The Enduring Fascination Of Wine

  • By Jacky Blisson MW
  • 12 Mar 2021
  • 6 MIN
  • Level 101

In today’s saturated global marketplace, alcohol consumers are spoilt for choice. Beer, cider, and spirit producers continue to innovate with artisanal products, innovative packaging, trendy cocktails, low alcohol offerings, and the like. Meanwhile, the number of articles on the decline in wine consumption among younger generations is rising.  

Wine may be late to the party, but change is afoot. Natural wine, orange wine, clean wine, keg wine, canned wine, reviving of long-forgotten indigenous varieties… there is no shortage of interesting evolutions in the world of wine.  

And while drinking trends might be leaning away from wine at present, a quick look at the history, cultural associations, and unique features of wine is enough to convince me that this is more of a passing fashion than cause for long-term concern.  

Wine holds a powerful historical fascination. The earliest evidence of cultivated vines dates as far back as Georgia circa 6000 B.C. In many of the great and powerful cultures documented since, wine has served as a symbol of wealth, sophistication, and good health.   

In ancient Egypt, beer made from barley loaves was the drink of the masses; only the wealthy elite could afford to drink wine. This trend is seen through history, with the poor drinking cider, mead, and beer in Medieval England, while the nobility drank wine. Wine as a symbol of luxury is still a potent sales driver for the wealthy in many developing markets today.   

Part of what drives enthusiasts to value wine so highly is its perceived authenticity and rarity. Schloss Johannisberg was founded in 1100.  Louis Latour has been passed down from one generation to the next since 1797. The idea of a product so lovingly crafted throughout the centuries appeals to the romantic in many consumers.   

Regions like Burgundy, where many growers have scant vineyard holdings, introduce a notion of scarcity in top wines. In a 2018 Sotheby’s auction, a single bottle of 1945 Domaine de la Romanée-Conti sold for $558,000. While certain spirits can claim luxury retail price points, low production volumes, and a long history of high quality, none have quite the same long and storied past as wine.  

Wine is also the beverage that introduced, and is still most closely associated with, bottling by vintage. Variation from one year to the next is not only accepted but is a major part of the fascination fine wine holds for many collectors. En primeur week in Bordeaux is a significant happening in the global wine trade calendar, stirring buyers and media alike into a frenzy. Every winemaker and wine lover will tell you stories of their greatest vintages, the 1977 Dow’s vintage port, the 1961 Château Latour and so on. When the Wine Spectator ran a feature on the excellent quality of 2010 in the Southern Rhône Valley, purchase requests flooded into Domaine de Longue Toque in Gigondas.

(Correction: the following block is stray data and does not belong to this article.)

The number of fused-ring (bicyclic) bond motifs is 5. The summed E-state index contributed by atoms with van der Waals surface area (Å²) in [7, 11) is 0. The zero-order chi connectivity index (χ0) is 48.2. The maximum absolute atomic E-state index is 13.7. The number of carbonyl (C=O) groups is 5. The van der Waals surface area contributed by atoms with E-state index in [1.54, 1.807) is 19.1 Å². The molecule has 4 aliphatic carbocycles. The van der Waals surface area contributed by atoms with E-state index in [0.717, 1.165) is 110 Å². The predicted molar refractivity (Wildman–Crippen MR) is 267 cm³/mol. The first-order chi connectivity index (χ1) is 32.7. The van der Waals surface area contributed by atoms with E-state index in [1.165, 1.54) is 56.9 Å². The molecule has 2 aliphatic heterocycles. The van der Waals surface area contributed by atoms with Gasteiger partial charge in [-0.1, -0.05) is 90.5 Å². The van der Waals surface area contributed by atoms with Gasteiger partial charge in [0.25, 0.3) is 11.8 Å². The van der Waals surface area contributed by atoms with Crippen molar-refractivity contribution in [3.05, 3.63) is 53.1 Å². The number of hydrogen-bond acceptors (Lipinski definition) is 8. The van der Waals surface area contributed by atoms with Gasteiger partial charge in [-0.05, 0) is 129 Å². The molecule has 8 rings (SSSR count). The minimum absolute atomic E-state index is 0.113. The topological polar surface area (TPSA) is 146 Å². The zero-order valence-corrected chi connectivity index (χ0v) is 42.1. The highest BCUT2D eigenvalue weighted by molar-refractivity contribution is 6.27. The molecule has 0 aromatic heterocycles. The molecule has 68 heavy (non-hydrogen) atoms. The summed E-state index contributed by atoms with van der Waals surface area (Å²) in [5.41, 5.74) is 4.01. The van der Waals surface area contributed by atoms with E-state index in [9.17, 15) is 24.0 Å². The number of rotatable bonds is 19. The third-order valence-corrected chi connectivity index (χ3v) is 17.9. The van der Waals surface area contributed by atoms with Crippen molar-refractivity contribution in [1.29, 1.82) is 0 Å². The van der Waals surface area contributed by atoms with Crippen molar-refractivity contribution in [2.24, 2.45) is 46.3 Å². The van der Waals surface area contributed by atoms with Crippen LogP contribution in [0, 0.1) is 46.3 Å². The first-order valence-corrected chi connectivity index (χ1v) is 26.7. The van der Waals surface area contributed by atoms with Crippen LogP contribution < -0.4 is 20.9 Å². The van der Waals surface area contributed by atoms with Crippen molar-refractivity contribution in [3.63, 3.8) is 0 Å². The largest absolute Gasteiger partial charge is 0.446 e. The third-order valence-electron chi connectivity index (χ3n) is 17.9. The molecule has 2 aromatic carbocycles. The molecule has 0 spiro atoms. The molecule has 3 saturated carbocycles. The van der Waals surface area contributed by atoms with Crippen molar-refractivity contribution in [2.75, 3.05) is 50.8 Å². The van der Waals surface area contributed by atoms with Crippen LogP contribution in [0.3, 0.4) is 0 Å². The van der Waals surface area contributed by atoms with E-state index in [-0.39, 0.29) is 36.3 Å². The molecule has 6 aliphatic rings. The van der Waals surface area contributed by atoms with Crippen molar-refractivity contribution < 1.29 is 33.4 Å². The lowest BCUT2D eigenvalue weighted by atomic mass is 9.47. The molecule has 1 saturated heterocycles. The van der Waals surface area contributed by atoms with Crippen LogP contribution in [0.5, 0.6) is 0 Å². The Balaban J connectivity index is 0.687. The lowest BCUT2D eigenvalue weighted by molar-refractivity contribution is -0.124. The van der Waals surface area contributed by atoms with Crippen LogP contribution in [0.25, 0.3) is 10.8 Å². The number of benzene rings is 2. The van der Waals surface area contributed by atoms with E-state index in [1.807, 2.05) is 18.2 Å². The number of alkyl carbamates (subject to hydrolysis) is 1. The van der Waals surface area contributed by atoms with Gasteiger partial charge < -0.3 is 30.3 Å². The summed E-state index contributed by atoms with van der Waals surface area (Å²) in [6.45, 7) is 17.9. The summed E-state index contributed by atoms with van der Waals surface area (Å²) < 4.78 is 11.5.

And what of the terroir mystique? Sure, many beer, cider and spirits brands claim aspects of weather and soil as being integral to their flavour, such as the peat-rich soils of Islay for Laphroaig. However, none have such intricate and well-defined terroir messages as wine. Wine connoisseurs worldwide are familiar with Rutherford dust, Coonawarra terra rossa, and the slate soils of the Mosel. The vertiginous slopes of Côte Rôtie and the patchwork of individual Burgundian climats are familiar and well understood arguments for the superior quality of certain regions’ wines.    

The sheer number of different grape varieties and wine styles available is another powerful point of differentiation. Estimates vary, but there are said to be over 10,000 different wine producing grapes. Styles vary from white, rosé, and red to still, sparkling, late harvest, fortified, Botrytis affected and so on. The wealth of choice, from grape, to style, to vintage, to terroir, makes wine an endlessly appealing, singular beverage.   

The rise of the sommelier and chef as gatekeepers to alcohol sales is also a boon for wine. Whereas beer and cider are traditionally dubbed pre-dinner or bar drinks, and many spirits consumed as digestifs, wine is considered the perfect mate for the main event… the meal. This gives wine a strong advantage, making it an everyday, rather than occasional, refreshment. Given the stylistic array of wines available, there are food pairing options for every type of cuisine from fruity, aromatic whites for spicy Asian dishes to big Napa Cabs for steak.   

Louis Pasteur once declared wine to be the healthiest, most hygienic of beverages. He advocated wine over water in a time where contaminated water sources led to many disease epidemics.  More recently, the concept of the French Paradox, due to the antioxidant effects of the polyphenol Resveratrol, revived the connection between wine and good health.   

In a recent Wine Intelligence survey of Chinese wine consumers, the purported health benefits of wine are cited as a major driver for consumers switching from whiskey and beer to wine. While many lower alcohol options exist today, a number (most notably in the beer and cider categories) carry higher calorie counts for the same alcohol by volume.   

From the Greek symposiums of antiquity to today’s trendy natural wine bars, wine has always been a captivating social lubricant. The notions of terroir, vintage, stylistic diversity, food pairing, and health are compelling arguments that set wine apart. Yet they also add layers of complexity that can intimidate newcomers. The onus is on us to rethink how we present wine, to draw in new drinkers and set them on a vinous path.  

Credit : Jacky Blisson MW